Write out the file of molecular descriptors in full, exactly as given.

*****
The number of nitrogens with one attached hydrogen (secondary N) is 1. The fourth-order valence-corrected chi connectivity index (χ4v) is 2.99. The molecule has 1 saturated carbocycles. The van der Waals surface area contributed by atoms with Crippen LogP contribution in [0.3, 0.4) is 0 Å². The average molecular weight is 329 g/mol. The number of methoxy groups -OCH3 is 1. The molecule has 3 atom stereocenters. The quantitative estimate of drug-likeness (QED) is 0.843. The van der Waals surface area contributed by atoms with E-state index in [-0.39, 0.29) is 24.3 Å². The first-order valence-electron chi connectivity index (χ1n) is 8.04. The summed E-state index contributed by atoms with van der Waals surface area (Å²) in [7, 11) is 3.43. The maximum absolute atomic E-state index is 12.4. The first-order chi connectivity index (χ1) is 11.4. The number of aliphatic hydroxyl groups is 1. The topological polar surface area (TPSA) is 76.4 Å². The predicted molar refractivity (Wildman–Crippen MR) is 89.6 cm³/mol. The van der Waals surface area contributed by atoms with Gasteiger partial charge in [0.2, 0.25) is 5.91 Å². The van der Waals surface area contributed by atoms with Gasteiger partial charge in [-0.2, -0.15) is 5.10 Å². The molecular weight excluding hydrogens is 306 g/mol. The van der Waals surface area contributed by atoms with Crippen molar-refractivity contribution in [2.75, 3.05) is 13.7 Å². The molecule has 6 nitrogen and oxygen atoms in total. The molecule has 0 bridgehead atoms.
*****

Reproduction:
The number of nitrogens with one attached hydrogen (secondary N) is 1. The fourth-order valence-corrected chi connectivity index (χ4v) is 2.99. The molecule has 1 saturated carbocycles. The van der Waals surface area contributed by atoms with Crippen LogP contribution in [0.3, 0.4) is 0 Å². The average molecular weight is 329 g/mol. The number of methoxy groups -OCH3 is 1. The molecule has 3 atom stereocenters. The quantitative estimate of drug-likeness (QED) is 0.843. The van der Waals surface area contributed by atoms with E-state index in [-0.39, 0.29) is 24.3 Å². The first-order valence-electron chi connectivity index (χ1n) is 8.04. The summed E-state index contributed by atoms with van der Waals surface area (Å²) in [7, 11) is 3.43. The maximum absolute atomic E-state index is 12.4. The first-order chi connectivity index (χ1) is 11.4. The number of aliphatic hydroxyl groups is 1. The topological polar surface area (TPSA) is 76.4 Å². The predicted molar refractivity (Wildman–Crippen MR) is 89.6 cm³/mol. The van der Waals surface area contributed by atoms with Gasteiger partial charge in [0.2, 0.25) is 5.91 Å². The van der Waals surface area contributed by atoms with Gasteiger partial charge in [-0.2, -0.15) is 5.10 Å². The molecular weight excluding hydrogens is 306 g/mol. The van der Waals surface area contributed by atoms with Crippen molar-refractivity contribution in [2.75, 3.05) is 13.7 Å². The molecule has 6 nitrogen and oxygen atoms in total. The molecule has 0 bridgehead atoms.